Racing Rachael: Hot Topic

I'm not really a fan of chicken pieces with nuts. *Insert inappropriate comment here, kids.* However, since my husband dog-eared this 30-minute recipe, I thought I'd give it a go. Is it a keeper?

The food: Chipotle Cashew Chicken with Brown Rice and Glazed Spinach Salad. The chicken was sprinkled with Rachael's favorite Montreal Steak Seasoning, and browned before being sautéed with soy sauce, onion, garlic, red bell peppers, water chestnuts and green peas. Add the chipotles, cumin, honey, maple syrup (real Vermont, of course), cilantro and cashews, and you've got a beautiful, flavorful, satisfying dinner. The chicken was perfectly tender and served as a nice counterpoint for the crunchy water chestnuts and cashews. The sauce is a complex combination of just the right amount of sweetness, smokiness and spice.

Of course, the part of the recipe that I would normally consider foolproof, I, or Rachael, managed to screw up. The four cups of chicken stock were not completely absorbed by the rice, which resulted in a watery mess from which we strained the rice. Maybe it was because the recipe called for quick-cooking rice instead of long-grain rice? In any case, it had nice flavor once it was rescued from the sea of stock.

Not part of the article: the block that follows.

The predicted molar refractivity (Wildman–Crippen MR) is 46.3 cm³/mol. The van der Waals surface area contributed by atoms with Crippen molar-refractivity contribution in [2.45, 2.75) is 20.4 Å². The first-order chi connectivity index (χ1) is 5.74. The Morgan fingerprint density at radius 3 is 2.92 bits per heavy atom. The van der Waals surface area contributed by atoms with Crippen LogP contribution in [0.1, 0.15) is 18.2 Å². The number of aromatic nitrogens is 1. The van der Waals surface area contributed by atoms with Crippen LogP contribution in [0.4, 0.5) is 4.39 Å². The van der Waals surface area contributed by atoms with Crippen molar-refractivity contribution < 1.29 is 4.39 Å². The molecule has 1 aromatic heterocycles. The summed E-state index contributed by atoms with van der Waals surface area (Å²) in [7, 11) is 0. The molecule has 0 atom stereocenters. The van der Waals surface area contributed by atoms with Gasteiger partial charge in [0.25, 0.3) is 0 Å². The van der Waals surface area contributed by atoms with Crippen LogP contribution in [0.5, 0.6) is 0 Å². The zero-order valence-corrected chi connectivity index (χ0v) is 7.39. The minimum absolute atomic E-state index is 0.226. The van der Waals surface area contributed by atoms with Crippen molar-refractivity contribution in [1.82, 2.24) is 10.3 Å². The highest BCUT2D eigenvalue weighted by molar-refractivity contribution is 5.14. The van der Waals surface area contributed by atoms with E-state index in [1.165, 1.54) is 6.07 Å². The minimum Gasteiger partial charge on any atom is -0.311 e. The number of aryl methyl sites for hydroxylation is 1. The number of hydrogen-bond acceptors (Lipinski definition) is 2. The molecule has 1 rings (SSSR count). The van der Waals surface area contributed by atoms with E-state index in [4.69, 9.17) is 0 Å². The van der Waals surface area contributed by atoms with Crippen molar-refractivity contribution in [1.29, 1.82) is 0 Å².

And then we have the Glazed Spinach Salad. Blegh. As I was chewing my first bite thinking, "What is that weird flavor?" my hubby chimed in with, "This tastes fishy." He was right. The rice wine vinegar, plum sauce, soy sauce, sesame seed combo was highly reminiscent of a mouthful of California roll. While delicious when popping sushi and swilling sake, it is a flavor that I neither expected nor enjoyed on my spinach salad.

The time: 36 minutes.

The verdict: The chicken recipe is a definite success with a little tweaking to the rice. It is a scrumptious dinner that looks, and tastes, like you've been cooking for hours. A great entrée for entertaining. That spinach recipe, on the other hand, can go back to the nasty little place it came from. That is a part of Rachael Ray's brain that I never want to visit again.

Ways to beat the clock: Using Rachael's method of measuring (i.e., 1 tablespoon = a palm full; 2-3 tablespoons = 2 healthy drizzles) really does speed things up, although it makes my palms sweat. I learned to bake before I learned to cook, so I'm a big fan of precise measuring...maybe if I make enough of these meals I'll lighten up!

Happy (speedy) cooking!

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Carrie Applegate Jaeger